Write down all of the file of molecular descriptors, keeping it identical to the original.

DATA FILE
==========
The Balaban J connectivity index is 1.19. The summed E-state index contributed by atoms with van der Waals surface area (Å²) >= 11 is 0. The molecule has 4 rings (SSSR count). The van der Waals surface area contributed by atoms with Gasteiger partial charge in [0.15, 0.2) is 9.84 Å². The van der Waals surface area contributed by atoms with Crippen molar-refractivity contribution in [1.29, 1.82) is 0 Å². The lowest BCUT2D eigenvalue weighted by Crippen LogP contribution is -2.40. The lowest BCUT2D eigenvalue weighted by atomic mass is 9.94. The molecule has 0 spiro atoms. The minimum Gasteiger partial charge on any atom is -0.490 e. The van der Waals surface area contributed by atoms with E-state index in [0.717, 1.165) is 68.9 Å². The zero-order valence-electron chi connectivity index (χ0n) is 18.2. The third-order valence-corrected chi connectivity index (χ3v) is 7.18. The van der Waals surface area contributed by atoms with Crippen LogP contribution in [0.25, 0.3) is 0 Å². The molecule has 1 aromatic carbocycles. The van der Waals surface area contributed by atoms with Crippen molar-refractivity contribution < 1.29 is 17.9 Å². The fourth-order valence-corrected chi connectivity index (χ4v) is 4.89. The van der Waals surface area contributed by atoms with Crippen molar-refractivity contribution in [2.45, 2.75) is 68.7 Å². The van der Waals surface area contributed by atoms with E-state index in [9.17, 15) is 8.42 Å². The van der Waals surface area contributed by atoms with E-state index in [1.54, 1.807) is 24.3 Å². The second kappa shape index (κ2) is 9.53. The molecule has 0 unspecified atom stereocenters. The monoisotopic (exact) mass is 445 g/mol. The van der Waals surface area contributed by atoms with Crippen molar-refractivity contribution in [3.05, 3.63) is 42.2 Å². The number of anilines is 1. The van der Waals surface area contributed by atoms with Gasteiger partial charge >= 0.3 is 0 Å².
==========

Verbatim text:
The Balaban J connectivity index is 1.19. The summed E-state index contributed by atoms with van der Waals surface area (Å²) >= 11 is 0. The molecule has 4 rings (SSSR count). The van der Waals surface area contributed by atoms with Gasteiger partial charge in [0.15, 0.2) is 9.84 Å². The van der Waals surface area contributed by atoms with Crippen molar-refractivity contribution in [1.29, 1.82) is 0 Å². The lowest BCUT2D eigenvalue weighted by Crippen LogP contribution is -2.40. The lowest BCUT2D eigenvalue weighted by atomic mass is 9.94. The molecule has 0 spiro atoms. The minimum Gasteiger partial charge on any atom is -0.490 e. The van der Waals surface area contributed by atoms with E-state index in [0.717, 1.165) is 68.9 Å². The zero-order valence-electron chi connectivity index (χ0n) is 18.2. The third-order valence-corrected chi connectivity index (χ3v) is 7.18. The van der Waals surface area contributed by atoms with Crippen LogP contribution in [0.25, 0.3) is 0 Å². The molecule has 1 aromatic carbocycles. The van der Waals surface area contributed by atoms with Crippen molar-refractivity contribution < 1.29 is 17.9 Å². The fourth-order valence-corrected chi connectivity index (χ4v) is 4.89. The van der Waals surface area contributed by atoms with Crippen molar-refractivity contribution in [2.45, 2.75) is 68.7 Å². The van der Waals surface area contributed by atoms with E-state index in [9.17, 15) is 8.42 Å². The van der Waals surface area contributed by atoms with E-state index in [1.54, 1.807) is 24.3 Å². The second kappa shape index (κ2) is 9.53. The molecule has 0 unspecified atom stereocenters. The monoisotopic (exact) mass is 445 g/mol. The van der Waals surface area contributed by atoms with Crippen molar-refractivity contribution in [3.05, 3.63) is 42.2 Å². The number of anilines is 1. The van der Waals surface area contributed by atoms with Gasteiger partial charge >= 0.3 is 0 Å².